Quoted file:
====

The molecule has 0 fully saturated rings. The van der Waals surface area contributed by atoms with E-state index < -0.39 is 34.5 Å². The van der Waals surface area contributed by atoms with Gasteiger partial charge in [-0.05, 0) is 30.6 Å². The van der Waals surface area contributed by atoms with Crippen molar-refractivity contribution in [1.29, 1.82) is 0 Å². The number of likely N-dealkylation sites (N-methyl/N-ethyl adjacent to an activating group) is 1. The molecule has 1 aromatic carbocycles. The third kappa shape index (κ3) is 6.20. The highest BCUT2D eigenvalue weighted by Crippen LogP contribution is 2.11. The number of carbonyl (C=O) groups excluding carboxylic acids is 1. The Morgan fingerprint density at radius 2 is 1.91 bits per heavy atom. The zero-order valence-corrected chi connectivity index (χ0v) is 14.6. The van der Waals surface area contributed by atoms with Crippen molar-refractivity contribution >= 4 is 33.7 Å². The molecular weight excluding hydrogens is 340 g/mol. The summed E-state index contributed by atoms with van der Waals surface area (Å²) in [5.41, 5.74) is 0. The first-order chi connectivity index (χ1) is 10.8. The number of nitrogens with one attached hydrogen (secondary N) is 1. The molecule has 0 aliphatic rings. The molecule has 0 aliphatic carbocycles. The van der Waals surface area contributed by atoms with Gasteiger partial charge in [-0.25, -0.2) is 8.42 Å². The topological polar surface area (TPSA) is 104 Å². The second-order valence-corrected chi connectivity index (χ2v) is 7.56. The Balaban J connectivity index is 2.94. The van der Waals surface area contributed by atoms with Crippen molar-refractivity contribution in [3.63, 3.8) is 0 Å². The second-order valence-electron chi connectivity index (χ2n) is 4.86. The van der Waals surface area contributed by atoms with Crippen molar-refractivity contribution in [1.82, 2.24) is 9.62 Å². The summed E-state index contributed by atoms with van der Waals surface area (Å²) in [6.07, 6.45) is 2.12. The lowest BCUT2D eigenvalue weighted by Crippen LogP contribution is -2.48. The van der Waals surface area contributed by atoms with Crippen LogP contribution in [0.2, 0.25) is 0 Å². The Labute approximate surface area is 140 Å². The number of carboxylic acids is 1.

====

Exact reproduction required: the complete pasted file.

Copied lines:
The molecule has 0 fully saturated rings. The van der Waals surface area contributed by atoms with E-state index < -0.39 is 34.5 Å². The van der Waals surface area contributed by atoms with Gasteiger partial charge in [-0.05, 0) is 30.6 Å². The van der Waals surface area contributed by atoms with Crippen molar-refractivity contribution in [1.29, 1.82) is 0 Å². The number of likely N-dealkylation sites (N-methyl/N-ethyl adjacent to an activating group) is 1. The molecule has 1 aromatic carbocycles. The third kappa shape index (κ3) is 6.20. The highest BCUT2D eigenvalue weighted by Crippen LogP contribution is 2.11. The number of carbonyl (C=O) groups excluding carboxylic acids is 1. The Morgan fingerprint density at radius 2 is 1.91 bits per heavy atom. The zero-order valence-corrected chi connectivity index (χ0v) is 14.6. The van der Waals surface area contributed by atoms with Crippen molar-refractivity contribution >= 4 is 33.7 Å². The molecular weight excluding hydrogens is 340 g/mol. The summed E-state index contributed by atoms with van der Waals surface area (Å²) in [5.41, 5.74) is 0. The first-order chi connectivity index (χ1) is 10.8. The number of nitrogens with one attached hydrogen (secondary N) is 1. The molecule has 0 aliphatic rings. The molecule has 0 aliphatic carbocycles. The van der Waals surface area contributed by atoms with Gasteiger partial charge in [-0.25, -0.2) is 8.42 Å². The topological polar surface area (TPSA) is 104 Å². The second-order valence-corrected chi connectivity index (χ2v) is 7.56. The Balaban J connectivity index is 2.94. The van der Waals surface area contributed by atoms with Crippen molar-refractivity contribution in [3.63, 3.8) is 0 Å². The second-order valence-electron chi connectivity index (χ2n) is 4.86. The van der Waals surface area contributed by atoms with Crippen molar-refractivity contribution in [1.82, 2.24) is 9.62 Å². The summed E-state index contributed by atoms with van der Waals surface area (Å²) in [6.07, 6.45) is 2.12. The lowest BCUT2D eigenvalue weighted by Crippen LogP contribution is -2.48. The van der Waals surface area contributed by atoms with Crippen LogP contribution in [0.2, 0.25) is 0 Å². The Labute approximate surface area is 140 Å². The number of carboxylic acids is 1.